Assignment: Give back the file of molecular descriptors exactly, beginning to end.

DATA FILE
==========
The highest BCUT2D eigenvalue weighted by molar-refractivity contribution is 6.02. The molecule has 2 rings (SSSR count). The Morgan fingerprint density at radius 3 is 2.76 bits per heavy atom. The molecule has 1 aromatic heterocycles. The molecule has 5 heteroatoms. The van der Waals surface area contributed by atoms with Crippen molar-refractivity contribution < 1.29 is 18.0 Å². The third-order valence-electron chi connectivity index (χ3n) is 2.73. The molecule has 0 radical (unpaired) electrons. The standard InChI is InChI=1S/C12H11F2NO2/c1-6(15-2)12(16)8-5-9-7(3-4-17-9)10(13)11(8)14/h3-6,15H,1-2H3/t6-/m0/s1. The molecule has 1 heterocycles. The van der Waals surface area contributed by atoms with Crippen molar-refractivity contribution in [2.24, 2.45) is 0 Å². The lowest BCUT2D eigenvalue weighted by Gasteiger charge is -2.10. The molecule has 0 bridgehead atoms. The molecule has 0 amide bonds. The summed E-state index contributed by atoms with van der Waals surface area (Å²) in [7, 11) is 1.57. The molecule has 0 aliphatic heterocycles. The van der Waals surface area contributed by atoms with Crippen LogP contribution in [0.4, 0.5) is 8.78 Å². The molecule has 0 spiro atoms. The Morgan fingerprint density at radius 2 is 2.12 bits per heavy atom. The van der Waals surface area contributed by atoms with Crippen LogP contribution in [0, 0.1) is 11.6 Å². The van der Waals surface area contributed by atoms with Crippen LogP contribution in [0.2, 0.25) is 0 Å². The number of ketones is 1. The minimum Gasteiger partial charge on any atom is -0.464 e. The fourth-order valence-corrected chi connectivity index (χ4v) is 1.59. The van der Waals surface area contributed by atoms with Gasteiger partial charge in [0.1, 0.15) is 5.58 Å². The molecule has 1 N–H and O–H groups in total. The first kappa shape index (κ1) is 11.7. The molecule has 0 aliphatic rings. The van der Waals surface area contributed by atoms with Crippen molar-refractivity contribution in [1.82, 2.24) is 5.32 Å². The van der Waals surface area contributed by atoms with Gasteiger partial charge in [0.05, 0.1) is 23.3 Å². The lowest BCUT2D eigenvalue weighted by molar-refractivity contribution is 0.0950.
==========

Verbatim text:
The highest BCUT2D eigenvalue weighted by molar-refractivity contribution is 6.02. The molecule has 2 rings (SSSR count). The Morgan fingerprint density at radius 3 is 2.76 bits per heavy atom. The molecule has 1 aromatic heterocycles. The molecule has 5 heteroatoms. The van der Waals surface area contributed by atoms with Crippen molar-refractivity contribution < 1.29 is 18.0 Å². The third-order valence-electron chi connectivity index (χ3n) is 2.73. The molecule has 0 radical (unpaired) electrons. The standard InChI is InChI=1S/C12H11F2NO2/c1-6(15-2)12(16)8-5-9-7(3-4-17-9)10(13)11(8)14/h3-6,15H,1-2H3/t6-/m0/s1. The molecule has 1 heterocycles. The van der Waals surface area contributed by atoms with Crippen molar-refractivity contribution in [2.24, 2.45) is 0 Å². The lowest BCUT2D eigenvalue weighted by Gasteiger charge is -2.10. The molecule has 0 bridgehead atoms. The molecule has 0 amide bonds. The summed E-state index contributed by atoms with van der Waals surface area (Å²) in [7, 11) is 1.57. The molecule has 0 aliphatic heterocycles. The van der Waals surface area contributed by atoms with Crippen LogP contribution in [0.4, 0.5) is 8.78 Å². The molecule has 0 spiro atoms. The Morgan fingerprint density at radius 2 is 2.12 bits per heavy atom. The van der Waals surface area contributed by atoms with Crippen LogP contribution in [0, 0.1) is 11.6 Å². The van der Waals surface area contributed by atoms with Crippen LogP contribution in [0.2, 0.25) is 0 Å². The number of ketones is 1. The minimum Gasteiger partial charge on any atom is -0.464 e. The fourth-order valence-corrected chi connectivity index (χ4v) is 1.59. The van der Waals surface area contributed by atoms with Gasteiger partial charge in [0.1, 0.15) is 5.58 Å². The molecule has 1 N–H and O–H groups in total. The first kappa shape index (κ1) is 11.7. The molecule has 0 aliphatic rings. The van der Waals surface area contributed by atoms with Crippen molar-refractivity contribution in [1.82, 2.24) is 5.32 Å². The van der Waals surface area contributed by atoms with Gasteiger partial charge in [0.05, 0.1) is 23.3 Å². The lowest BCUT2D eigenvalue weighted by molar-refractivity contribution is 0.0950.